The dwarf planet Ceres has had as many as 22 ice volcanoes, new research suggests.
Images from NASA’s Dawn mission has revealed there is currently a single volcano, an icy peak known as Ahuna Mons.
But research based on data from the mission suggests that new volcanoes have appeared around every 50 million years over the past billion. They erupt, build up and then sink back into the surface.
The research, published in Nature Astronomy, suggests that Ahuna Mons is relatively young.
“Ahuna Mons has an upper age limit of 240 million years derived from crater size,” the researchers, led by University of Arizona planetary scientists Michael Sori, write. “But it may be much younger because the mountain itself is too small and has too few craters to be reliably dated.”
Ice volcanoes, or cryovolcanoes, leave less impact on the surface than volcanoes on planets such as Earth.
Instead of molten rock, they erupt liquid or gaseous ammonia, water or methane.
Traces of cryovolcanism have been found on several bodies in the outer Solar System. “Cryovolcanism may be an important planetary phenomenon in shaping the surfaces of many worlds in the outer Solar System and revealing their thermal histories,” the researchers say.
“However, the physics, chemistry and ubiquity of this geologic process remain poorly understood, especially in comparison to the better-studied silicate volcanism on the terrestrial planets.”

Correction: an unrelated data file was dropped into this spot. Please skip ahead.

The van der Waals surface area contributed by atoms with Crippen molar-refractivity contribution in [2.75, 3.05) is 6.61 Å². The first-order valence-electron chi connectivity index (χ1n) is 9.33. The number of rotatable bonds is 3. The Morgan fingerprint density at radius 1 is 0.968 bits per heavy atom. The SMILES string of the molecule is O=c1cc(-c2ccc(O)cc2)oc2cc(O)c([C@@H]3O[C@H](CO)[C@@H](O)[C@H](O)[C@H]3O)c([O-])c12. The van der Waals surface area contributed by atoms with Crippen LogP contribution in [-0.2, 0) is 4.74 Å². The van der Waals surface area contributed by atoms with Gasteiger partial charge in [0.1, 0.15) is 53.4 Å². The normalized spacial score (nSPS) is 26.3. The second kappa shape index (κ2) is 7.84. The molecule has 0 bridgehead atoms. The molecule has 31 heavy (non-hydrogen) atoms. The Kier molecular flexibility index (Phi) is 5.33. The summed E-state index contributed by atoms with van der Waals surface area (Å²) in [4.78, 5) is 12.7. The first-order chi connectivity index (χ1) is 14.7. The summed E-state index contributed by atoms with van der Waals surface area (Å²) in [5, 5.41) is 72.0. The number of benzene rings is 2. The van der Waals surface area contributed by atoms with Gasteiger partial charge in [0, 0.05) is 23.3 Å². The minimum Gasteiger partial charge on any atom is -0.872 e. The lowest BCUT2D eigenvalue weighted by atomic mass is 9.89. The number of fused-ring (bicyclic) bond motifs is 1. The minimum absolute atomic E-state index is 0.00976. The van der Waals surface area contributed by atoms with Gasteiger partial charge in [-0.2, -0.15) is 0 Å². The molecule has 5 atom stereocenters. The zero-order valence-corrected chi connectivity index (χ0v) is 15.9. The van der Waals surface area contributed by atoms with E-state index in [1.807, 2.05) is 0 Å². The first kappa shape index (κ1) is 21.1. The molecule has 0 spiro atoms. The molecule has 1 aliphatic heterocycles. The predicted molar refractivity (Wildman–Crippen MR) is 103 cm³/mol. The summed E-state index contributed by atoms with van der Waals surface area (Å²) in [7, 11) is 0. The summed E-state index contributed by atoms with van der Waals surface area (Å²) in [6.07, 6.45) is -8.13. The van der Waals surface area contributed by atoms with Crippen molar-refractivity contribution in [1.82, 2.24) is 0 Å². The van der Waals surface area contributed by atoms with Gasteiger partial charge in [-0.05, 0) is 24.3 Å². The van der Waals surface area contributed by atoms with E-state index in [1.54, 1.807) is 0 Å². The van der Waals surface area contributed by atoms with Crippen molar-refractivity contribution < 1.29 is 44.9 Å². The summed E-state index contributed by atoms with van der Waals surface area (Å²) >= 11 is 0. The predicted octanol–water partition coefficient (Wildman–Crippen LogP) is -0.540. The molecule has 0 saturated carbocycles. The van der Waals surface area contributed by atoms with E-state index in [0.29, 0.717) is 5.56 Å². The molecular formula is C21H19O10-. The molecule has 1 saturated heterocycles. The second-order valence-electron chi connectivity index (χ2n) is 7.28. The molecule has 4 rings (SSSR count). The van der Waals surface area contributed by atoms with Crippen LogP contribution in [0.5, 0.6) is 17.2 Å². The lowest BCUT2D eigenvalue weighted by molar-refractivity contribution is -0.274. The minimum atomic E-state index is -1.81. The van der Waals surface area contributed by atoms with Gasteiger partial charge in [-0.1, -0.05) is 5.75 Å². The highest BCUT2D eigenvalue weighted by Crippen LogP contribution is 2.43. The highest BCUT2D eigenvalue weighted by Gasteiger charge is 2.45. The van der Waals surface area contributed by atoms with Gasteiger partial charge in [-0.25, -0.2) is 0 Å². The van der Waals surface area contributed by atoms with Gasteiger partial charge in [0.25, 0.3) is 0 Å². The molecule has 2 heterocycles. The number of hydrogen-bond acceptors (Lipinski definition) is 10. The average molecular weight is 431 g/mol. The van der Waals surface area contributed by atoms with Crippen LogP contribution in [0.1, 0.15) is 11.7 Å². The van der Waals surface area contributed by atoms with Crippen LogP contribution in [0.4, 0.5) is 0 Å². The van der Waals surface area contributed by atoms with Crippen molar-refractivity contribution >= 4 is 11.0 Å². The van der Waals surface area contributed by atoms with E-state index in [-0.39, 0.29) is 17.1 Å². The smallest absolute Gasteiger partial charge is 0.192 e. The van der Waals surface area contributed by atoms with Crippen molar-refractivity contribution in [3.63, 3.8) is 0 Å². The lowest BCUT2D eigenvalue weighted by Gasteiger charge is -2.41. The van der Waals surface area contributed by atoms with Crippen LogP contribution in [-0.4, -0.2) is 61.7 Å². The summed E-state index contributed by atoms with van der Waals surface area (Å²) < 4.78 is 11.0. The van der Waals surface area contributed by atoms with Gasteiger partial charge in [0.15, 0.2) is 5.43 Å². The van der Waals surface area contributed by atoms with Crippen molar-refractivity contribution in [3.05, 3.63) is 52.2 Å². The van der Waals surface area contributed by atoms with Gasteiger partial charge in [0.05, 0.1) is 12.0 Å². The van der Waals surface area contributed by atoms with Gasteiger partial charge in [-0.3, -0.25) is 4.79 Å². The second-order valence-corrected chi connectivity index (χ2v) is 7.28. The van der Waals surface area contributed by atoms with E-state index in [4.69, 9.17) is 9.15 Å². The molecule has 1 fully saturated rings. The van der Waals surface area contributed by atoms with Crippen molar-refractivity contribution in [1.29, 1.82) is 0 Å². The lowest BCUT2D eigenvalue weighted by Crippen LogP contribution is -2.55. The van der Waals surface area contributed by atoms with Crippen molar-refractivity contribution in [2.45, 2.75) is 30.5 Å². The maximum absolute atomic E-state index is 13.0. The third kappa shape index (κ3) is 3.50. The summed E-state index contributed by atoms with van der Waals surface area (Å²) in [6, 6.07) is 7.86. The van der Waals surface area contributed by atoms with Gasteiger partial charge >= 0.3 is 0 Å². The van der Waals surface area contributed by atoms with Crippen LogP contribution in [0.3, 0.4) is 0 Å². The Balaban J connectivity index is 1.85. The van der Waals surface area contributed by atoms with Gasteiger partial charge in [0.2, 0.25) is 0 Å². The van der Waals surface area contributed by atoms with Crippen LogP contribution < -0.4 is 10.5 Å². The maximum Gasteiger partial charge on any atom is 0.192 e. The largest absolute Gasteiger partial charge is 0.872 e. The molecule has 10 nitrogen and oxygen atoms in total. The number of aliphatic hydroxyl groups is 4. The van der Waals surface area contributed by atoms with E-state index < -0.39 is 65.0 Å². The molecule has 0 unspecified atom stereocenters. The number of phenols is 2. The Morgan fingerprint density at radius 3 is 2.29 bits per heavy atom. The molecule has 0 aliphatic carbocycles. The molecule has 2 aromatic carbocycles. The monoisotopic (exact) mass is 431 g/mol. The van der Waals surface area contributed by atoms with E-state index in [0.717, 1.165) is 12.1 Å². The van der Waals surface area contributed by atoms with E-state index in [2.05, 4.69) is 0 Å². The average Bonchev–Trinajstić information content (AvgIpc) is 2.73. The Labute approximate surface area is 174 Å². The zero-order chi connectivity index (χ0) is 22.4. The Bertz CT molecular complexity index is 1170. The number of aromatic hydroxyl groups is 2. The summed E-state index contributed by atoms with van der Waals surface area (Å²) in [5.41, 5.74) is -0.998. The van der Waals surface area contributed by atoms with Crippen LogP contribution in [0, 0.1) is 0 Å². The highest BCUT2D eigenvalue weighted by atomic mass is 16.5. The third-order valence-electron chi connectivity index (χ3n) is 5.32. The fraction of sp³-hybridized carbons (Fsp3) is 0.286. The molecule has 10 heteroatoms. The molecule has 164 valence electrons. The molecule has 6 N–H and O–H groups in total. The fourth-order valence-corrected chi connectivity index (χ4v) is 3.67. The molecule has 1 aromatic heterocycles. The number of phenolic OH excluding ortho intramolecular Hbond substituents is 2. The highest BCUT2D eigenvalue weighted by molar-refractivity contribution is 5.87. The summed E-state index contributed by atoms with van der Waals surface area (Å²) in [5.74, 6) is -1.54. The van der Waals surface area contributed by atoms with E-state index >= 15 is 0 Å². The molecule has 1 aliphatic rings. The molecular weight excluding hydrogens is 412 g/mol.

NASA’s Dawn spacecraft discovered Ahuna Mons while orbiting Ceres in 2015.
Sori and colleagues used models of relaxing dome shapes to identify 22 former cryovolcanoes on Ceres in images taken by the Dawn mission. The authors also estimate that the total amount of icy material that has been erupted onto the surface of Ceres is one hundred to one hundred-thousand times less than the volumes of molten rock erupted on the Earth, Moon, Venus or Mars.
Ceres was the first object discovered in the main asteroid belt when Italian astronomer Father Giuseppe Piazzi spotted the object in 1801. It was initially classified as a planet but later classified as an asteroid as more objects were found in the same region.
In recognition of its planet-like qualities, Ceres was designated a dwarf planet in 2006 along with Pluto and Eris.
Bill Condie is a science journalist based in Adelaide, Australia.
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